Broccoli has been called one of “the world’s healthiest foods” (whfoods.org). Low in calories and high in vitamins, the list of reasons to eat broccoli is long. President Thomas Jefferson loved broccoli, and planted imported seeds from Italy at his Monticello estate. If you’d like to join Thomas Jefferson, here are a few tips for growing broccoli to keep in mind
1. Temperature is important
- Broccoli needs cool weather. Broccoli grown during cool weather will have a sweeter flavor than its warm weather counterpart.
- Select a variety best suited to your climate that will mature before hot weather begins.
- Start broccoli seeds 8 weeks before the last spring frost or 12 weeks before the first fall frost.
- Grow seedlings at 60°F – 80°F.
- In warm areas like Arizona, broccoli is grown in the late fall and winter months.
- In the low desert of Arizona plant broccoli seeds outside from late August – December and plant broccoli transplants from October – January
- Although it likes cooler temperatures, broccoli needs at least 6 hours of sun.
- Broccoli likes rich, slightly-acidic soil that is high in organic matter.
- Space plants about a foot apart. For square foot gardening, allow one square per plant. Plant seeds ½ inch deep.
- Broccoli starts can be both crooked and floppy, so plant them a little deeper than nursery level.
- Firm the soil around broccoli starts, and water well.
- Provide consistent moisture and even watering. Don’t get heads wet when watering.
- Plant at 3 week intervals for a continual harvest through the cooler months.
3. Varieties to try
- Don’t wait too long to harvest. Harvest as soon as thr head appears full and tight, when tiny buds are tightly closed, before any yellow flowers appear.
- Harvest in the morning for best flavor.
- Use a sharp knife to cut at an angle 5-8 inches below the head. Cutting at an angle allows water to drain off rather than puddling on the remaining stem.
- In many varieties, bite-sized side shoots will form after main head is harvested.
5. Storing and preparing
- When you are ready to eat the broccoli, rinse the head under running water.
- If cabbage worms are present, soak the head in cold salted water for 30 minutes.
- Raw broccoli retains all of the nutrients but can be difficult to digest.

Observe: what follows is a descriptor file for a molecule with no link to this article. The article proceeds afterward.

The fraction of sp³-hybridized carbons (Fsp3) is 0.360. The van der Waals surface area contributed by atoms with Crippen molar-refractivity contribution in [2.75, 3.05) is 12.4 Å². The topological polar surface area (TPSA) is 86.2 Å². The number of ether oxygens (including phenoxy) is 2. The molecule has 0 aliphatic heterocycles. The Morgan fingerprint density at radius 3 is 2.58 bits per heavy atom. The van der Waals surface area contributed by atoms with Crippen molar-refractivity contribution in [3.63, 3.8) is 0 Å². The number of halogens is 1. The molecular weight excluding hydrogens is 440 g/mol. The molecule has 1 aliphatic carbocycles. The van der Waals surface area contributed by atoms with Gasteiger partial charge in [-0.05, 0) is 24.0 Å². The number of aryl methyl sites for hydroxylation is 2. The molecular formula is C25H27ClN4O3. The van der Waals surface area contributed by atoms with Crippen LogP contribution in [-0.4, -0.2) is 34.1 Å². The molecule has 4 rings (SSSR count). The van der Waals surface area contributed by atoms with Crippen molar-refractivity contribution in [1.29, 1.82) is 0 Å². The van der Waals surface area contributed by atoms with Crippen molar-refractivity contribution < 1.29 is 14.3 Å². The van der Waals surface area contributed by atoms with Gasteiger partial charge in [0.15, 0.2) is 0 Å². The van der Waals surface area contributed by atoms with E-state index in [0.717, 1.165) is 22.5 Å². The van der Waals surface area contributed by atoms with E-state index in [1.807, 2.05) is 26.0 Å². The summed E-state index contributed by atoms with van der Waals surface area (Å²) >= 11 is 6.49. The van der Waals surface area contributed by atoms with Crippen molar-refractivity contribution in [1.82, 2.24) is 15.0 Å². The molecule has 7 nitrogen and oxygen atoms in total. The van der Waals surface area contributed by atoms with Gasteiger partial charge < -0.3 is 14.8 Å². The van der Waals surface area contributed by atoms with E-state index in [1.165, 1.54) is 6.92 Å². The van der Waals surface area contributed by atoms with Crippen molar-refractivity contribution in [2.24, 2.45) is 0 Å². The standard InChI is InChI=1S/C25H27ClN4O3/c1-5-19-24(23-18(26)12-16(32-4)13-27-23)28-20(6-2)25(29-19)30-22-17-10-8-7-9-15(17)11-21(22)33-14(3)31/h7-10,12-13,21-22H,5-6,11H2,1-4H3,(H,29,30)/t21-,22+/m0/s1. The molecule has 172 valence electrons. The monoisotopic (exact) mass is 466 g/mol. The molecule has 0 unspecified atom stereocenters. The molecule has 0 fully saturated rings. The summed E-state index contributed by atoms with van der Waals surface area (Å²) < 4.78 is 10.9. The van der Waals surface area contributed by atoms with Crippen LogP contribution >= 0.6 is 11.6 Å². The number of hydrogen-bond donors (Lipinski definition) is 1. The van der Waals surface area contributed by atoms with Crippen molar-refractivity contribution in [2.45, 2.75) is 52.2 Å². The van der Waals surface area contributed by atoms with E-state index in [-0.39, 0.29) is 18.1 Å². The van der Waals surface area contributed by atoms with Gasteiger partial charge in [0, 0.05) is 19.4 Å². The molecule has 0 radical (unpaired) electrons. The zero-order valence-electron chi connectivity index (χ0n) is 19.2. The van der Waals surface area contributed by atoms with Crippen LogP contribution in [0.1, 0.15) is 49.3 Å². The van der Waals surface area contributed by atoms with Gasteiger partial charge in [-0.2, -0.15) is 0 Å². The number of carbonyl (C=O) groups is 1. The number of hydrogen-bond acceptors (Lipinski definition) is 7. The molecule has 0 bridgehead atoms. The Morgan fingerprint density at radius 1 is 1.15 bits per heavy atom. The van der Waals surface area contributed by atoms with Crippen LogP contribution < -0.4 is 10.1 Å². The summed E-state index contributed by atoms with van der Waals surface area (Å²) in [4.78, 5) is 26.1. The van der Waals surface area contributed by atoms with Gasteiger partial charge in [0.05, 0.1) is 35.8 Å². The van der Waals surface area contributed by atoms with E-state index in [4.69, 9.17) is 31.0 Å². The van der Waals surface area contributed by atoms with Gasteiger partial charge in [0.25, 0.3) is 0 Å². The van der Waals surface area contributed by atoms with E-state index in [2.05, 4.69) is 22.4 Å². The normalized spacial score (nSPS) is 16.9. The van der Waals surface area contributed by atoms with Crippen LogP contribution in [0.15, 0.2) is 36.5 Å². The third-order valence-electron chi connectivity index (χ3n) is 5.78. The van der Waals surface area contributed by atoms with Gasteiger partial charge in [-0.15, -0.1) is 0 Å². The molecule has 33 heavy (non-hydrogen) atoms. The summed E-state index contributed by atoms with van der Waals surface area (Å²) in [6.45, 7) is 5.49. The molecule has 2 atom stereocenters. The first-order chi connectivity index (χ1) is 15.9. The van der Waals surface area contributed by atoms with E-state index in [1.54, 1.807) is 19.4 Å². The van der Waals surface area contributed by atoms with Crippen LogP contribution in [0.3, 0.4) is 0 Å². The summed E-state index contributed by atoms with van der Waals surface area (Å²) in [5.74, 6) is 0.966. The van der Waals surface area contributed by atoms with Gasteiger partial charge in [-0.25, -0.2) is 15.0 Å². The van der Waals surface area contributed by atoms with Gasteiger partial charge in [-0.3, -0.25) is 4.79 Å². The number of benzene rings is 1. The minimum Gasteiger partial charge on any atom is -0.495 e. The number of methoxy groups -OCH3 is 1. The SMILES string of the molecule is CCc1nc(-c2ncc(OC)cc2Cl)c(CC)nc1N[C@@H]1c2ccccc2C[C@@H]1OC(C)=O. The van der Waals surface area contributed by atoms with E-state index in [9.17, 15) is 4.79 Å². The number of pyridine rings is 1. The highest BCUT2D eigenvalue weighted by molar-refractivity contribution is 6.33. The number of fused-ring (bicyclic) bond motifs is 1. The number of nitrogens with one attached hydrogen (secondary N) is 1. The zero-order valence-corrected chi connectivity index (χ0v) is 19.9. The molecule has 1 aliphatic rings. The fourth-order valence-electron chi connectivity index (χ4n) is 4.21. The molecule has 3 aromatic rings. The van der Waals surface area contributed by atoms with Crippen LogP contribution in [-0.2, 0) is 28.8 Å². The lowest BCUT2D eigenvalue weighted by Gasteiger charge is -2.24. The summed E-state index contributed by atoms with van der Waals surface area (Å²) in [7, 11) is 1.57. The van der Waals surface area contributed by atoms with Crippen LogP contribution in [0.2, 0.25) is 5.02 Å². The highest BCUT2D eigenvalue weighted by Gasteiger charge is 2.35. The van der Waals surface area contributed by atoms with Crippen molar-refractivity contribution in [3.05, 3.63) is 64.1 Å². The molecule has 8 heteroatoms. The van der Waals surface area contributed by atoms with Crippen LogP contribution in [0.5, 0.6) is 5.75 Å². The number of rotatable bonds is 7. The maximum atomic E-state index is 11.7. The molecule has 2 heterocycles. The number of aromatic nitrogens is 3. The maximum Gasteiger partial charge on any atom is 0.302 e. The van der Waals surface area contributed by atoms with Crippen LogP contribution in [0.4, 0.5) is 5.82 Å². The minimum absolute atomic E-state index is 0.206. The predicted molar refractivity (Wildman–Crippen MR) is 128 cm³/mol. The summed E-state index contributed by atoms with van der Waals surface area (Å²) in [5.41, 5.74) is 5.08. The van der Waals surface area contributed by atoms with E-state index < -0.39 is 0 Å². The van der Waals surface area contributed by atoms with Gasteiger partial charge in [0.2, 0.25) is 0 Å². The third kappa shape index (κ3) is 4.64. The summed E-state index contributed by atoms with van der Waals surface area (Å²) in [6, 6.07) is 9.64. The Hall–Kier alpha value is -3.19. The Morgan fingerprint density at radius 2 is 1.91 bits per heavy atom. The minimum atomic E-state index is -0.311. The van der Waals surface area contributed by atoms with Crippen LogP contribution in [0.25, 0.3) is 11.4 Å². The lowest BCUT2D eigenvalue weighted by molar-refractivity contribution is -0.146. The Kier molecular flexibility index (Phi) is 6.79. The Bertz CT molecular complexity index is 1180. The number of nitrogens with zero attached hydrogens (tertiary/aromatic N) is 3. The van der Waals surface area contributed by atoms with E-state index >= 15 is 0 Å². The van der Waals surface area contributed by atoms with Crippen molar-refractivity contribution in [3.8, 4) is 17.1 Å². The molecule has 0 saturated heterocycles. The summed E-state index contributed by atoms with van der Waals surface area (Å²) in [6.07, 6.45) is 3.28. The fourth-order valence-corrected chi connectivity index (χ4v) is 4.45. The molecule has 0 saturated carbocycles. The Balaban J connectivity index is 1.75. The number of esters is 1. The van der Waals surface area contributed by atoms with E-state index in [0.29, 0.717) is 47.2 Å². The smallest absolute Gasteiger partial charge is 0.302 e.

- Cooking broccoli by steaming, stir-frying, or microwaving allows it to retain more of its nutrients than does boiling.
- Broccoli tastes best when cooked to tender-crisp and it is bright green.
- Unwashed broccoli wrapped in plastic will keep for about a week in the fridge, or blanch and freeze it for up to a year.
- 4 to 5 pounds broccoli
- 4 garlic cloves, peeled and thinly sliced
- Good olive oil
- 1 1/2 teaspoons kosher salt
- 1/2 teaspoon freshly ground black pepper
- 2 teaspoons grated lemon zest
- 2 tablespoons freshly squeezed lemon juice
- 3 tablespoons pine nuts, toasted
- 1/3 cup freshly grated Parmesan cheese
- 2 tablespoons julienned fresh basil leaves (about 12 leaves)
Preheat the oven to 425 degrees F.
Cut the broccoli florets from the thick stalks, leaving an inch or two of stalk attached to the florets, discarding the rest of the stalks. Cut the larger pieces through the base of the head with a small knife, pulling the florets apart. You should have about 8 cups of florets. Place the broccoli florets on a sheet pan large enough to hold them in a single layer. Toss the garlic on the broccoli and drizzle with 5 tablespoons olive oil. Sprinkle with the salt and pepper. Roast for 20 to 25 minutes, until crisp-tender and the tips of some of the florets are browned.
Remove the broccoli from the oven and immediately toss with 1 1/2 tablespoons olive oil, the lemon zest, lemon juice, pine nuts, Parmesan, and basil. Serve hot.